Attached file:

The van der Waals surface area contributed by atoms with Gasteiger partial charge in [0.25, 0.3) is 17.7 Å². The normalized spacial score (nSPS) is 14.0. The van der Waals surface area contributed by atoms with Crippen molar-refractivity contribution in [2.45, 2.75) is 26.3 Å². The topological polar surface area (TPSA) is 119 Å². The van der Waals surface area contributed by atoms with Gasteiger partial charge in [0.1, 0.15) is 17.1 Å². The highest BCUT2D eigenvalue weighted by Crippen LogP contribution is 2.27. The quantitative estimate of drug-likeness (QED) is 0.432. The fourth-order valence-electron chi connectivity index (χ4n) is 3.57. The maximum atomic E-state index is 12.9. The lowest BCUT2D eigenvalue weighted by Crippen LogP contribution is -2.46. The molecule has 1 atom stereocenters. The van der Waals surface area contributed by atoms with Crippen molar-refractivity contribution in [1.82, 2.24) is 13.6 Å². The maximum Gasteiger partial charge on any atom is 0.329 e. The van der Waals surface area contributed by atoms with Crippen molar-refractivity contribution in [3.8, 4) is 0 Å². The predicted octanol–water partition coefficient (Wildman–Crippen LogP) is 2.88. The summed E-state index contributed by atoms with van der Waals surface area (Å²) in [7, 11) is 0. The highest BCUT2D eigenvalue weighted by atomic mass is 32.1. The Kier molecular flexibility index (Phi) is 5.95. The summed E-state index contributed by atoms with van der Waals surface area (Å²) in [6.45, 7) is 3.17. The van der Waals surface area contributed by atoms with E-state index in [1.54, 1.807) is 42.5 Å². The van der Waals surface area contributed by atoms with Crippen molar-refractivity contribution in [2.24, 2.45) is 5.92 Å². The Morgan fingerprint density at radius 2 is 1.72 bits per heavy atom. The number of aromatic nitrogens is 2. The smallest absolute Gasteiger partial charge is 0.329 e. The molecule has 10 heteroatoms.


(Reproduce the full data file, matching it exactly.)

The van der Waals surface area contributed by atoms with Gasteiger partial charge in [0.25, 0.3) is 17.7 Å². The normalized spacial score (nSPS) is 14.0. The van der Waals surface area contributed by atoms with Crippen molar-refractivity contribution in [2.45, 2.75) is 26.3 Å². The topological polar surface area (TPSA) is 119 Å². The van der Waals surface area contributed by atoms with Gasteiger partial charge in [0.1, 0.15) is 17.1 Å². The highest BCUT2D eigenvalue weighted by Crippen LogP contribution is 2.27. The quantitative estimate of drug-likeness (QED) is 0.432. The fourth-order valence-electron chi connectivity index (χ4n) is 3.57. The maximum atomic E-state index is 12.9. The lowest BCUT2D eigenvalue weighted by Crippen LogP contribution is -2.46. The molecule has 1 atom stereocenters. The van der Waals surface area contributed by atoms with Crippen molar-refractivity contribution in [1.82, 2.24) is 13.6 Å². The maximum Gasteiger partial charge on any atom is 0.329 e. The van der Waals surface area contributed by atoms with Crippen molar-refractivity contribution in [3.8, 4) is 0 Å². The predicted octanol–water partition coefficient (Wildman–Crippen LogP) is 2.88. The summed E-state index contributed by atoms with van der Waals surface area (Å²) in [7, 11) is 0. The highest BCUT2D eigenvalue weighted by atomic mass is 32.1. The Kier molecular flexibility index (Phi) is 5.95. The summed E-state index contributed by atoms with van der Waals surface area (Å²) in [6.45, 7) is 3.17. The van der Waals surface area contributed by atoms with E-state index in [1.54, 1.807) is 42.5 Å². The van der Waals surface area contributed by atoms with Crippen molar-refractivity contribution in [2.24, 2.45) is 5.92 Å². The Morgan fingerprint density at radius 2 is 1.72 bits per heavy atom. The number of aromatic nitrogens is 2. The smallest absolute Gasteiger partial charge is 0.329 e. The molecule has 10 heteroatoms.